Zero nitrates (new tank cycle)

Kuebeecee

I set up a 55 gallon tank over a week ago. It has one Java fern, two anbuias and four Ludwigia Repens.

After the initial setup, I added some water from my 10 gallon tank, ghost fed and added bacteria (aquavitro seed.)

After the first three days, I started testing the water everyday and have consistently gotten a zero reading on ammonia, nitrites and nitrates. As I said before, it’s been almost two weeks and I’ve gotten the same readings everyday.

I am new to the hobby and this is my first large tank, so I am not sure if the cycling process is extremely different when adding bacteria. I tested the water of my 10 gallon tank with the same test kit to make sure there was nothing wrong, and nitrates showed up on that tank.

I guess I’m just wondering if this is normal and if I need to do anything.
 

CMT

If you have not seen ammonia and then nitrite, followed by nitrate, it almost surely has not cycled yet.

It sounds like you are doing a fishless cycle? If so, I would recommend to add some ammonia directly, dosing to 2 PPM, wait 24 hours, then test the water. That will tell you where you are in the cycle.

If you have fish already, do NOT do this though.
 

tapwater

If you have not seen ammonia and then nitrite, followed by nitrate, it almost surely has not cycled yet.

It sounds like you are doing a fishless cycle? If so, I would recommend to add some ammonia directly, dosing to 2 PPM, wait 24 hours, then test the water. That will tell you where you are in the cycle.

If you have fish already, do NOT do this though.
yeah either this or you can use fish food to "feed" your tank while it cycles
 

Azedenkae

I am new to the hobby and this is my first large tank, so I am not sure if the cycling process is extremely different when adding bacteria. I tested the water of my 10 gallon tank with the same test kit to make sure there was nothing wrong, and nitrates showed up on that tank.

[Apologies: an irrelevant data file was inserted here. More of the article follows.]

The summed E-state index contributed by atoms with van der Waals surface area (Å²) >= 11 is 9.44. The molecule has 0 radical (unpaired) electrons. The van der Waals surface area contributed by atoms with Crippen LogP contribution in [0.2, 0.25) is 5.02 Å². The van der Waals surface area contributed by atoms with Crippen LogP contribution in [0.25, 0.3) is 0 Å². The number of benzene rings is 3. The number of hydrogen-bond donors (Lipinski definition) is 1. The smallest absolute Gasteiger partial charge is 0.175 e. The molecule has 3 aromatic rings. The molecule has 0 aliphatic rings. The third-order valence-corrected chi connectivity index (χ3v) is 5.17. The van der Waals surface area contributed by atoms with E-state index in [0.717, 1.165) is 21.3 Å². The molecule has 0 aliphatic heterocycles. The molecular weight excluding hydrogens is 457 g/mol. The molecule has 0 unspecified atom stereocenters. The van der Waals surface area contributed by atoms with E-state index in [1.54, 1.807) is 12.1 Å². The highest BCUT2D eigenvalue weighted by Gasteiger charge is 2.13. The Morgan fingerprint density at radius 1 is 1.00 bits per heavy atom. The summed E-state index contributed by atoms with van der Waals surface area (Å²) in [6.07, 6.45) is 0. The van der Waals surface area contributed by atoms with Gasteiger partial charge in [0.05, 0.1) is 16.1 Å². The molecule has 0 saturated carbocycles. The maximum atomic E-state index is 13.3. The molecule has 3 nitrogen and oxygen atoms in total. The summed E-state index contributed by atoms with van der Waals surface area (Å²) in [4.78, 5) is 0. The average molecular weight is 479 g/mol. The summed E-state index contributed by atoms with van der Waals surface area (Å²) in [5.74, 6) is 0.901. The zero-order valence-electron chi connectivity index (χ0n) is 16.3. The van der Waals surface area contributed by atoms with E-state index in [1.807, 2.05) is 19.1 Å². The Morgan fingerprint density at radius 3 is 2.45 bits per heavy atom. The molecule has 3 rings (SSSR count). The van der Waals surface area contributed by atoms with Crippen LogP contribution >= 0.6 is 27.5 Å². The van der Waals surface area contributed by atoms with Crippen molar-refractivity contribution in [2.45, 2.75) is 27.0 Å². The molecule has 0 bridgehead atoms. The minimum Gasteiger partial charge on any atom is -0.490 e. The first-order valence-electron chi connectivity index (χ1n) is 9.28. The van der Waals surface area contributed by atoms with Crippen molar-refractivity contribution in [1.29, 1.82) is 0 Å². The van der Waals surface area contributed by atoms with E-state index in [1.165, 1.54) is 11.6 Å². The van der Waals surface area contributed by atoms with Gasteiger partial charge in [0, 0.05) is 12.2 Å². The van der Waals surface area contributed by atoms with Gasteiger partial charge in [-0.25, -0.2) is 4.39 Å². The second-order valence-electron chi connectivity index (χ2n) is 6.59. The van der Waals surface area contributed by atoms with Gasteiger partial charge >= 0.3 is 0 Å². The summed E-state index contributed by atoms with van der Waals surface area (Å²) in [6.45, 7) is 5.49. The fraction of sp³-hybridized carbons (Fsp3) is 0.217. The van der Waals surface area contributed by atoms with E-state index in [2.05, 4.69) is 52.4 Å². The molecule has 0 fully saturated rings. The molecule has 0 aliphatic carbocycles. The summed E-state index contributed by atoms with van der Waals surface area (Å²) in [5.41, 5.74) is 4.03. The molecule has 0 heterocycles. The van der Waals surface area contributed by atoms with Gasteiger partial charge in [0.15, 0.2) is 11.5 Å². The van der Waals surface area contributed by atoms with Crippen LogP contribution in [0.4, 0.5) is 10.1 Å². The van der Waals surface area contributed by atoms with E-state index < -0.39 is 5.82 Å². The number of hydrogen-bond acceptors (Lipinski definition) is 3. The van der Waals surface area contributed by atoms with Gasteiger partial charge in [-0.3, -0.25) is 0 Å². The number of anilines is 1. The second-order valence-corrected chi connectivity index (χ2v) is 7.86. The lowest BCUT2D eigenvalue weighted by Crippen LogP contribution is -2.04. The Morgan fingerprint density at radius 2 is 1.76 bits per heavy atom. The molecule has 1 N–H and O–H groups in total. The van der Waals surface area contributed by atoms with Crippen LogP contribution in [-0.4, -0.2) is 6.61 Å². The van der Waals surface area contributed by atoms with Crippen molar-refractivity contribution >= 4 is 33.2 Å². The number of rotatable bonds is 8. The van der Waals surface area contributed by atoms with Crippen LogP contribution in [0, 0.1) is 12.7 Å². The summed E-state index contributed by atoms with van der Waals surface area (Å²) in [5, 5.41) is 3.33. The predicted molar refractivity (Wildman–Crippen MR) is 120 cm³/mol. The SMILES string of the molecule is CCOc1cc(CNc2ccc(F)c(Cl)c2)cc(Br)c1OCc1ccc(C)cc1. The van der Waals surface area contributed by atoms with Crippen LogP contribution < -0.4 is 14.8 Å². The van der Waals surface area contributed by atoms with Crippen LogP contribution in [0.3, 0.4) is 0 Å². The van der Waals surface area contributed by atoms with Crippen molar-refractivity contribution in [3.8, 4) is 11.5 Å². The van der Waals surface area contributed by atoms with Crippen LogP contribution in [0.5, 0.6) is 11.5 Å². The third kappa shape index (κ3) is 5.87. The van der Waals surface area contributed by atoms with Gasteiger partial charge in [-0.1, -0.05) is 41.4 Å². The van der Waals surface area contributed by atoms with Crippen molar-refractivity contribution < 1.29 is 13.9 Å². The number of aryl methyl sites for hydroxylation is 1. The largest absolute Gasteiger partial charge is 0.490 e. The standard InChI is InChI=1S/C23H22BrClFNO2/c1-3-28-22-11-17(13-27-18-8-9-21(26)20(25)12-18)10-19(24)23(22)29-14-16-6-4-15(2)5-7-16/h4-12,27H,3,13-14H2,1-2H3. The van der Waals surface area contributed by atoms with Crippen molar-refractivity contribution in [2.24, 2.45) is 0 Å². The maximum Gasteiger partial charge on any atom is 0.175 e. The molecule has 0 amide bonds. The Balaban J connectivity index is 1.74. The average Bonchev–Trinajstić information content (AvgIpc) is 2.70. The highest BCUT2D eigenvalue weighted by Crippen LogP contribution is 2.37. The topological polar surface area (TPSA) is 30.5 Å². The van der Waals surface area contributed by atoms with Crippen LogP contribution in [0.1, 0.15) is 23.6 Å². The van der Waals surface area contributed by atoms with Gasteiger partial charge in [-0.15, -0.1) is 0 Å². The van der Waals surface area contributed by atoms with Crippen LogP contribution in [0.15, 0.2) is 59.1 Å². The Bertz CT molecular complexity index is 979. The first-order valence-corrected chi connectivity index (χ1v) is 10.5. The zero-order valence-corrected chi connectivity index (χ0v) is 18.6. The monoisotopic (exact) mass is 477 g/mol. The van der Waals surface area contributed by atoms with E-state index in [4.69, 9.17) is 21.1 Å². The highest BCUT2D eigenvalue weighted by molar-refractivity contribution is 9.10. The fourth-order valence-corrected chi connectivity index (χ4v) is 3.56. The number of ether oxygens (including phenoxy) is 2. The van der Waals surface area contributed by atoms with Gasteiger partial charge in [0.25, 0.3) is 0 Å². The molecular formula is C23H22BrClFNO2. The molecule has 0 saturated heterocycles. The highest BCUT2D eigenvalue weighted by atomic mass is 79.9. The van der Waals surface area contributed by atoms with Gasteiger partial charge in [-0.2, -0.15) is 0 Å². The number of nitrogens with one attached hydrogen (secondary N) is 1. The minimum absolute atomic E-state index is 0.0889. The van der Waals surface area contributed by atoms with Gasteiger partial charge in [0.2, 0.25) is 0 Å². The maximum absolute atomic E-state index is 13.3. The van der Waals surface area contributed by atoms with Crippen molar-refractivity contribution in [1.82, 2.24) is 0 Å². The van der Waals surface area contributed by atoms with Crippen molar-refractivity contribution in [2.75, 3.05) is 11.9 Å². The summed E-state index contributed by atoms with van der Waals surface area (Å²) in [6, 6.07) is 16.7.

It's more so the cycling is very different when you have plants (which is why I don't recommend having plants during the cycle, it makes tracking progress harder). Plants can consume nitrate, and seems like for a lot of people it is very effective, hence why they may read zero nitrate.

Issue here is, you can't really know if ammonia is consistently zero because nitrification is occurring and your plants are uptaking the nitrate, or if the wrong type of microorganism is growing and consuming the ammonia as a nitrogen source, or even if the plants are consuming the ammonia (not sure if yours does, somebody who is more well-versed with plants could probably provide better info here).

Ultimately it technically does not matter - so long as ammonia is safely handled in the tank, it is fine... probably.

Quick question - how have you been ghostfeeding by the way? Or rather, eventually the point is to ghostfeed as much as if the tank is fully stocked. Have you been doing that, or only adding a tiny bit of food each time?
 

Kaity

What fish? If there are none you will have to feed the cycle manually and I will let someone else explain how to do that. But basically to test for nutrient you have to have nutrient coming from somewhere. What in your tank adding nutrients to the water column?
 

CMT

yeah either this or you can use fish food to "feed" your tank while it cycles
Yeah, the ammonia source can be anything...you just need to add enough to actually measure ammonia. Sometimes that is hard with just fish food in a large aquarium, especially if the plants may be processing some of it.
 

Bwood22

Leave the plants in.

And think about it like this:

Your plants love ammonia, so they will suck it all out of the water over time.

But the ammonia needs to be present for the bacteria to grow. If the plants remove all of the ammonia then there is none left for the bacteria.

So keep the ammonia level consistent so that the plants and the bacteria are happy.
 

Kuebeecee

If you have not seen ammonia and then nitrite, followed by nitrate, it almost surely has not cycled yet.

It sounds like you are doing a fishless cycle? If so, I would recommend to add some ammonia directly, dosing to 2 PPM, wait 24 hours, then test the water. That will tell you where you are in the cycle.

If you have fish already, do NOT do this though.
What fish? If there are none you will have to feed the cycle manually and I will let someone else explain how to do that. But basically to test for nutrient you have to have nutrient coming from somewhere. What in your tank adding nutrients to the water column?